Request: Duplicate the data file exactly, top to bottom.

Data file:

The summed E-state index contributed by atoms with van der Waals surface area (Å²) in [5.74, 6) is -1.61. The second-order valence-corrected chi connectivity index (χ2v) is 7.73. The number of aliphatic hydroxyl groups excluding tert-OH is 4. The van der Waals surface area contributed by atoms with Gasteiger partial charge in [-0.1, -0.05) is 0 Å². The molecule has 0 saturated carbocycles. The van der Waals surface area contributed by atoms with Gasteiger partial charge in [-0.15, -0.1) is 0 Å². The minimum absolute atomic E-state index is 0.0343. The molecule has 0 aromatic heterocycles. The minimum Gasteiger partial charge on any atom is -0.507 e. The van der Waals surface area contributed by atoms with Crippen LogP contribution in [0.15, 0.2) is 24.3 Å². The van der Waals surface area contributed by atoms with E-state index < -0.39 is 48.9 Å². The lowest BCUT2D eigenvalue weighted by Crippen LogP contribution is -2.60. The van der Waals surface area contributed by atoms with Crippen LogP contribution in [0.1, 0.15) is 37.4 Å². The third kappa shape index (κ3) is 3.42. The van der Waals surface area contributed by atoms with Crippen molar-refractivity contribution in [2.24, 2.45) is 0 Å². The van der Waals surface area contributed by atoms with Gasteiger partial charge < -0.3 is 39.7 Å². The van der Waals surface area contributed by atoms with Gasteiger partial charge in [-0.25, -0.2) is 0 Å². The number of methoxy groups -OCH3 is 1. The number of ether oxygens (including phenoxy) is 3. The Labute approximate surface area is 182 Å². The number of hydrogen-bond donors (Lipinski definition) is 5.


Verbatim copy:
The summed E-state index contributed by atoms with van der Waals surface area (Å²) in [5.74, 6) is -1.61. The second-order valence-corrected chi connectivity index (χ2v) is 7.73. The number of aliphatic hydroxyl groups excluding tert-OH is 4. The van der Waals surface area contributed by atoms with Gasteiger partial charge in [-0.1, -0.05) is 0 Å². The molecule has 0 saturated carbocycles. The van der Waals surface area contributed by atoms with Gasteiger partial charge in [-0.15, -0.1) is 0 Å². The minimum absolute atomic E-state index is 0.0343. The molecule has 0 aromatic heterocycles. The minimum Gasteiger partial charge on any atom is -0.507 e. The van der Waals surface area contributed by atoms with Crippen LogP contribution in [0.15, 0.2) is 24.3 Å². The van der Waals surface area contributed by atoms with E-state index < -0.39 is 48.9 Å². The lowest BCUT2D eigenvalue weighted by Crippen LogP contribution is -2.60. The van der Waals surface area contributed by atoms with Crippen LogP contribution in [0.1, 0.15) is 37.4 Å². The third kappa shape index (κ3) is 3.42. The van der Waals surface area contributed by atoms with Crippen molar-refractivity contribution in [2.24, 2.45) is 0 Å². The van der Waals surface area contributed by atoms with Gasteiger partial charge < -0.3 is 39.7 Å². The van der Waals surface area contributed by atoms with Gasteiger partial charge in [-0.25, -0.2) is 0 Å². The number of methoxy groups -OCH3 is 1. The number of ether oxygens (including phenoxy) is 3. The Labute approximate surface area is 182 Å². The number of hydrogen-bond donors (Lipinski definition) is 5.